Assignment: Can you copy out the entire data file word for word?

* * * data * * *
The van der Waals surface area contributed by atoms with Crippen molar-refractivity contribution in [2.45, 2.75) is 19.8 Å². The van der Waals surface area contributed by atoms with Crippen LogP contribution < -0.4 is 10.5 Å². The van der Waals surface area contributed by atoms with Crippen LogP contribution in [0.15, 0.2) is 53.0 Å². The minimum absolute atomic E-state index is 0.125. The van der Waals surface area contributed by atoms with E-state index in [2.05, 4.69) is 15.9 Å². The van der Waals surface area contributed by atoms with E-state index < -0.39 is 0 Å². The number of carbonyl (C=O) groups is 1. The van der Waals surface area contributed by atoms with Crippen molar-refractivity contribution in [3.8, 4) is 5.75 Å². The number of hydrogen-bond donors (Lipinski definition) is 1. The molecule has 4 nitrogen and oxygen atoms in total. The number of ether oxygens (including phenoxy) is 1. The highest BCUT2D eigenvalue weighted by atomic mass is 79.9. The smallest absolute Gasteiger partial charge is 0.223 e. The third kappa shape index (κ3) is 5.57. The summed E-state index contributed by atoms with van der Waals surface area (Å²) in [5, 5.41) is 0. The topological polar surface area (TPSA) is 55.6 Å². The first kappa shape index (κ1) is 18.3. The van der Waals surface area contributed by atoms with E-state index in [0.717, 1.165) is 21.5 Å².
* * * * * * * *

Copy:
The van der Waals surface area contributed by atoms with Crippen molar-refractivity contribution in [2.45, 2.75) is 19.8 Å². The van der Waals surface area contributed by atoms with Crippen LogP contribution < -0.4 is 10.5 Å². The van der Waals surface area contributed by atoms with Crippen LogP contribution in [0.15, 0.2) is 53.0 Å². The minimum absolute atomic E-state index is 0.125. The van der Waals surface area contributed by atoms with E-state index in [2.05, 4.69) is 15.9 Å². The van der Waals surface area contributed by atoms with E-state index < -0.39 is 0 Å². The number of carbonyl (C=O) groups is 1. The van der Waals surface area contributed by atoms with Crippen molar-refractivity contribution in [3.8, 4) is 5.75 Å². The number of hydrogen-bond donors (Lipinski definition) is 1. The molecule has 4 nitrogen and oxygen atoms in total. The number of ether oxygens (including phenoxy) is 1. The highest BCUT2D eigenvalue weighted by atomic mass is 79.9. The smallest absolute Gasteiger partial charge is 0.223 e. The third kappa shape index (κ3) is 5.57. The summed E-state index contributed by atoms with van der Waals surface area (Å²) in [5, 5.41) is 0. The topological polar surface area (TPSA) is 55.6 Å². The first kappa shape index (κ1) is 18.3. The van der Waals surface area contributed by atoms with E-state index in [0.717, 1.165) is 21.5 Å².